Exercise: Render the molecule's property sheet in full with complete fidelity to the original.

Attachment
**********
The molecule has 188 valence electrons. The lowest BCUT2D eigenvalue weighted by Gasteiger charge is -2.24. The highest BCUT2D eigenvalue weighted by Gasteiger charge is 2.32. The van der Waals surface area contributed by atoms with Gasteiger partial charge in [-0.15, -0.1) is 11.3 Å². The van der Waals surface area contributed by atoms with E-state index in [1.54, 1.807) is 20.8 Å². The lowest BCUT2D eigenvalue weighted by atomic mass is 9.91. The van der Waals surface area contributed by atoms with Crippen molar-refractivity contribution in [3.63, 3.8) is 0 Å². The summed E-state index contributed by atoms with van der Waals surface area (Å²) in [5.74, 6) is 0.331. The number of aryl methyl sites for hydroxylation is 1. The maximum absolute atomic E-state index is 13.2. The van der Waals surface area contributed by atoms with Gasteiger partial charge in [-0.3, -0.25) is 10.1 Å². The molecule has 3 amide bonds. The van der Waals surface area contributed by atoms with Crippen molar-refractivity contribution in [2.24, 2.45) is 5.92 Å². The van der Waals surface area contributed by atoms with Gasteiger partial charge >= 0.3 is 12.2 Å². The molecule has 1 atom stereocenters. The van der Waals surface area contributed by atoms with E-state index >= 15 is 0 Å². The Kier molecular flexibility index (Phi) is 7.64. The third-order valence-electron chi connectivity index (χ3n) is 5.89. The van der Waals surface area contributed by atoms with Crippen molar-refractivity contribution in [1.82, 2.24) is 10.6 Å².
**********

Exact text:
The molecule has 188 valence electrons. The lowest BCUT2D eigenvalue weighted by Gasteiger charge is -2.24. The highest BCUT2D eigenvalue weighted by Gasteiger charge is 2.32. The van der Waals surface area contributed by atoms with Gasteiger partial charge in [-0.15, -0.1) is 11.3 Å². The van der Waals surface area contributed by atoms with E-state index in [1.54, 1.807) is 20.8 Å². The lowest BCUT2D eigenvalue weighted by atomic mass is 9.91. The van der Waals surface area contributed by atoms with Crippen molar-refractivity contribution in [3.63, 3.8) is 0 Å². The summed E-state index contributed by atoms with van der Waals surface area (Å²) in [5.74, 6) is 0.331. The number of aryl methyl sites for hydroxylation is 1. The maximum absolute atomic E-state index is 13.2. The van der Waals surface area contributed by atoms with Gasteiger partial charge in [-0.3, -0.25) is 10.1 Å². The molecule has 3 amide bonds. The van der Waals surface area contributed by atoms with Crippen molar-refractivity contribution in [2.24, 2.45) is 5.92 Å². The van der Waals surface area contributed by atoms with Gasteiger partial charge >= 0.3 is 12.2 Å². The molecule has 1 atom stereocenters. The van der Waals surface area contributed by atoms with E-state index >= 15 is 0 Å². The Kier molecular flexibility index (Phi) is 7.64. The third-order valence-electron chi connectivity index (χ3n) is 5.89. The van der Waals surface area contributed by atoms with Crippen molar-refractivity contribution in [1.82, 2.24) is 10.6 Å².